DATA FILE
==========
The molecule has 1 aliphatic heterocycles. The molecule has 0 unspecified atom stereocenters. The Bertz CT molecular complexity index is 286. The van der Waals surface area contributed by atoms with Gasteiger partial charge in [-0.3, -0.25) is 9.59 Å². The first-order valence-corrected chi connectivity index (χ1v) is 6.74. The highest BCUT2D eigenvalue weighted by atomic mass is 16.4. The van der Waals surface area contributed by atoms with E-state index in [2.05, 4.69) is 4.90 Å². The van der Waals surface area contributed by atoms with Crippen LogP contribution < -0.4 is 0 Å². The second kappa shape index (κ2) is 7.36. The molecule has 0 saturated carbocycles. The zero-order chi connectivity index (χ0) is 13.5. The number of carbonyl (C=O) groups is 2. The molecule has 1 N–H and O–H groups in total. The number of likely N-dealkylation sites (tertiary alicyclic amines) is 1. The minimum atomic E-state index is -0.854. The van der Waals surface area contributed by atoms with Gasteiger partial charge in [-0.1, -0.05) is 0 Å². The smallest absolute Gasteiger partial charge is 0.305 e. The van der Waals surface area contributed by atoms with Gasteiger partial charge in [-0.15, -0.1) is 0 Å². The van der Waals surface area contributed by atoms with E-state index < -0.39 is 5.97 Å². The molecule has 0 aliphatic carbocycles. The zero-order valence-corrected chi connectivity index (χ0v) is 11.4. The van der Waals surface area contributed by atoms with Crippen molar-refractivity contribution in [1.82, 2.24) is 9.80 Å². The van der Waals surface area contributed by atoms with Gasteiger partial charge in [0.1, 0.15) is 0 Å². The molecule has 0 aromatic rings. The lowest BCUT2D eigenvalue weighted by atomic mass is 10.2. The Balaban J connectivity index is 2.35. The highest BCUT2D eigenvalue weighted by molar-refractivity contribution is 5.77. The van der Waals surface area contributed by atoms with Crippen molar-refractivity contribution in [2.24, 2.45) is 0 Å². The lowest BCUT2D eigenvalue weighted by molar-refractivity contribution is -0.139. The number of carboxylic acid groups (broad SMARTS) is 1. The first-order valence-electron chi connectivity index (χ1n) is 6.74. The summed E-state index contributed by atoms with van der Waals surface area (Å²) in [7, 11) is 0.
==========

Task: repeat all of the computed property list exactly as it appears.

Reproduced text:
The molecule has 1 aliphatic heterocycles. The molecule has 0 unspecified atom stereocenters. The Bertz CT molecular complexity index is 286. The van der Waals surface area contributed by atoms with Gasteiger partial charge in [-0.3, -0.25) is 9.59 Å². The first-order valence-corrected chi connectivity index (χ1v) is 6.74. The highest BCUT2D eigenvalue weighted by atomic mass is 16.4. The van der Waals surface area contributed by atoms with E-state index in [2.05, 4.69) is 4.90 Å². The van der Waals surface area contributed by atoms with Crippen LogP contribution < -0.4 is 0 Å². The second kappa shape index (κ2) is 7.36. The molecule has 0 saturated carbocycles. The zero-order chi connectivity index (χ0) is 13.5. The number of carbonyl (C=O) groups is 2. The molecule has 1 N–H and O–H groups in total. The number of likely N-dealkylation sites (tertiary alicyclic amines) is 1. The minimum atomic E-state index is -0.854. The van der Waals surface area contributed by atoms with Gasteiger partial charge in [-0.1, -0.05) is 0 Å². The smallest absolute Gasteiger partial charge is 0.305 e. The van der Waals surface area contributed by atoms with Gasteiger partial charge in [-0.15, -0.1) is 0 Å². The van der Waals surface area contributed by atoms with E-state index < -0.39 is 5.97 Å². The molecule has 0 aliphatic carbocycles. The zero-order valence-corrected chi connectivity index (χ0v) is 11.4. The van der Waals surface area contributed by atoms with Crippen molar-refractivity contribution in [1.82, 2.24) is 9.80 Å². The van der Waals surface area contributed by atoms with Gasteiger partial charge in [0.1, 0.15) is 0 Å². The molecule has 0 aromatic rings. The lowest BCUT2D eigenvalue weighted by atomic mass is 10.2. The Balaban J connectivity index is 2.35. The highest BCUT2D eigenvalue weighted by molar-refractivity contribution is 5.77. The van der Waals surface area contributed by atoms with Crippen molar-refractivity contribution in [2.24, 2.45) is 0 Å². The lowest BCUT2D eigenvalue weighted by molar-refractivity contribution is -0.139. The number of carboxylic acid groups (broad SMARTS) is 1. The first-order valence-electron chi connectivity index (χ1n) is 6.74. The summed E-state index contributed by atoms with van der Waals surface area (Å²) in [7, 11) is 0.